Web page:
Neil Young: Harvest

This post is in the theme “Constructing an identity through media”. Read the first.

September 7, New York: Harvest is such a beautiful album. “Old Man”, “Heart of Gold”, “The Needle and the Damage Done” are such incredible songs. They weren’t what initially attracted me to this album. My first obsession with this album came through the discovery of “A Man Needs a Maid”.

“My life is changing / in so many ways. / I don’t know who / to trust anymore. / There’s a shadow running / through my days / like a beggar going / from door to door.”

Symphonic and self-absorbed, “A Man Needs a Maid” soars with sadness. It glorifies the self-pity of a man alone. I think Young intended a slight bit of irony in that; indeed I heard it ironically as a thirty-three year old. But at eighteen I was in a real low spot and Neil Young was putting my misery on a pedestal and I loved it.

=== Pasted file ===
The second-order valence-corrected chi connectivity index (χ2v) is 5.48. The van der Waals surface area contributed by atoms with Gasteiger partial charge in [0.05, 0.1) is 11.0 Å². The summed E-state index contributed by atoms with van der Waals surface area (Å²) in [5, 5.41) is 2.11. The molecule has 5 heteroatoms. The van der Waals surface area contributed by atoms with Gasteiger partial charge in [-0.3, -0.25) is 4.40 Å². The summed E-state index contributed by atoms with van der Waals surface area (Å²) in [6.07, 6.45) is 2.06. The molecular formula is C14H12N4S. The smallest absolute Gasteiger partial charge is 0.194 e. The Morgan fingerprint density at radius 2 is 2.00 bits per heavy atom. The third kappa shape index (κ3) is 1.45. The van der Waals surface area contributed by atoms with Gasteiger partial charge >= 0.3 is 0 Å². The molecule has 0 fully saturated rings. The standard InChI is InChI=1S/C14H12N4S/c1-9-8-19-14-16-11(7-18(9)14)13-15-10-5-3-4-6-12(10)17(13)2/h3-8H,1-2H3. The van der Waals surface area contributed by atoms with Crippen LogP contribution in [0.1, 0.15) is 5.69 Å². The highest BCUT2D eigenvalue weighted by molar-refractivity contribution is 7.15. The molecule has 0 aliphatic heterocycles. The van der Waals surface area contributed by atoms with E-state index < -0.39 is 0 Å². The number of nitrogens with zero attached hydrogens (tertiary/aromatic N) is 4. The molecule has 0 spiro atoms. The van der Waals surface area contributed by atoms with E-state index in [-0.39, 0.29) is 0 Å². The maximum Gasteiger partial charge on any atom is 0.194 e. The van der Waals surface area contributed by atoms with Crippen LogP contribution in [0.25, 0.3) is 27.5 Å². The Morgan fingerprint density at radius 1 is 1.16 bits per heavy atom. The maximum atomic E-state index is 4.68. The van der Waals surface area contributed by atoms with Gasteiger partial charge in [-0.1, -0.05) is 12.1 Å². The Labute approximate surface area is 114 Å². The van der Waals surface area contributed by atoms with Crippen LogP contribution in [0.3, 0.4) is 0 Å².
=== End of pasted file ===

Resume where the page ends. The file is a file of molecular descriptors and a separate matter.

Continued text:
“I was thinking that / maybe I’d get a maid. / Find a place nearby / for her to stay. / Just someone / to keep my house clean / fix my meals and go away.”

There is a way to hear this whole album through this lens, particularly the first couple of tracks. Tracks 1 – 4 are basically all melancholy post-break-up songs if you want them to be. And I did. I dove headfirst deep into sadness at nineteen, and I cultivated it. I hesitate to call it depression because it seems today so much like an affectation, though an affectation that was sometimes nasty and difficult to break. I flaunted the albums and books that reflected my downcast emotions back to me. Through which I would continually resonate and intensify the feeling. This beautiful album was an unfortunate victim.

“A while ago somewhere / I don’t know when / I was watching / a movie with a friend. / I fell in love with the actress. / She was playing a part / that I could understand.”

Harvest is still beautiful and I still love to listen to it. It’s the only Neil Young album I know by heart. And though the next couple of Thirty-Three Project entries will trace other sadnesses, I’m glad to still have this one, whole and healthy in adulthood.

Don’t get a maid. Get this album.

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